1. re: linguafood

                        Your herb plants' soil is likely growing fungus gnats. They live in moist soil. Two products I know of that work and are nontoxic biological controls are Gnatrol and Knock Out Gnats. A Google search should turn up sources. Spraying insecticide has no effect since the eggs and larvae are in the soil.
                        The product is a suspension of a specific nematode (I think) that preys on the larval form of the fungus gnats. You have to keep adding it for a while until all the eggs have hatched and the larvae destroyed, therefore you have no more adults laying eggs and continuing the cycle.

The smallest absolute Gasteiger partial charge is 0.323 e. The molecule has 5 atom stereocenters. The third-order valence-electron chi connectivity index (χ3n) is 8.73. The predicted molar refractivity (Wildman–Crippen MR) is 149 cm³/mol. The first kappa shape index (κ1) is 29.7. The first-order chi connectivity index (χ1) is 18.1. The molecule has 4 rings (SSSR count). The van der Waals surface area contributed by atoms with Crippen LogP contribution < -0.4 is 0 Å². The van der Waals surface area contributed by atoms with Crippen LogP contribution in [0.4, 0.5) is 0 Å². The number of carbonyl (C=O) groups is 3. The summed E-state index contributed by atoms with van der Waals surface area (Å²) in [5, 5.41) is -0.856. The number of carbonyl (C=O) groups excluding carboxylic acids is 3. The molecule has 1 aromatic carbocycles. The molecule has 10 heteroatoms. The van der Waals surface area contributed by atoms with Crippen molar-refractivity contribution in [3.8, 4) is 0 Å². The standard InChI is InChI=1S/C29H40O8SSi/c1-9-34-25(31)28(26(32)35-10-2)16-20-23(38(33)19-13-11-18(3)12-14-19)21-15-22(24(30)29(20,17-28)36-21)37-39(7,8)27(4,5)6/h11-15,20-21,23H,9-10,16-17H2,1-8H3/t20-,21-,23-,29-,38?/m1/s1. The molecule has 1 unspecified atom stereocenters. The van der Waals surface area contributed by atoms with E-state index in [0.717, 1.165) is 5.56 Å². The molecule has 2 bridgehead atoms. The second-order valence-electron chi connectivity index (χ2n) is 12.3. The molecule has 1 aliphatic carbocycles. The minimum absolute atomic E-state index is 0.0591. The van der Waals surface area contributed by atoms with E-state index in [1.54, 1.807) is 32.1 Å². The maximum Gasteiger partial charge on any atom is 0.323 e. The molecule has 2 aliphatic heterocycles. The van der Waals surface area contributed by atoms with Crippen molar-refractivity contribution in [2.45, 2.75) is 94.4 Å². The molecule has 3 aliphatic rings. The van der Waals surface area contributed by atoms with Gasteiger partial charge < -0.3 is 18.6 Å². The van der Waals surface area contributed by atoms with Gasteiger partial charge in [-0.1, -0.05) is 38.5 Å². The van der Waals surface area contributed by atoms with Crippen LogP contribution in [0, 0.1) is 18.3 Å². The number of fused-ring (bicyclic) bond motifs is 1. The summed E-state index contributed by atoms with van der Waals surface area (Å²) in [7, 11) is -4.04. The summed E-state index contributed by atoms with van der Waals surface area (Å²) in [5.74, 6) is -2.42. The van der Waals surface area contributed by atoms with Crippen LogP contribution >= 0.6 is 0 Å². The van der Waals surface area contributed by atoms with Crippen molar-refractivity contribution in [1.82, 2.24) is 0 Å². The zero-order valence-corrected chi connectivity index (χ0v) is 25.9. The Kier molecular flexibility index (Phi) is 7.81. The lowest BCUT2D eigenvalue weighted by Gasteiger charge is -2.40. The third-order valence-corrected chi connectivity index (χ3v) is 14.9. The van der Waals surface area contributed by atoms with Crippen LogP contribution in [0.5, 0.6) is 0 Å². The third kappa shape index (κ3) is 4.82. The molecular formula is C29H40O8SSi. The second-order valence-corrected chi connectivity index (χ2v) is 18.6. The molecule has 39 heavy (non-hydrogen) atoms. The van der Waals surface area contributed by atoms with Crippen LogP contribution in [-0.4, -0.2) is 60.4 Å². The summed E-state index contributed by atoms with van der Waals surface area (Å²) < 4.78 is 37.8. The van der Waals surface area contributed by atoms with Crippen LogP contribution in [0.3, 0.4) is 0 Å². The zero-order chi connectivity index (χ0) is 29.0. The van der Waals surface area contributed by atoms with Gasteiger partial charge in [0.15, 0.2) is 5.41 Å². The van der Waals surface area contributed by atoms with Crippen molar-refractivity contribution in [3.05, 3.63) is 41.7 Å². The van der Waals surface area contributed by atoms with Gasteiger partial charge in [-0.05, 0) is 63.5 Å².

The only other option is to let the soil dry out completely and for a long time, probably too long for your herbs to put up with.
                        A friend of mine has a graduate degree in entymology. She made it "from scratch" with waxworms and a culture from a biological supply house. Being fresh, hers probably worked WAY better than the storebought kind, but the purchased products do work.

                        1. re: EWSflash

                          My bad- not a nematode, a bacillus-- bacillus thuringesis v. israelensis. Predatory nematodes work too, but are more complex to culture. They do the same thing- only the nematodes work better and faster. yOu have to repeat dose with Knock Out Gnats.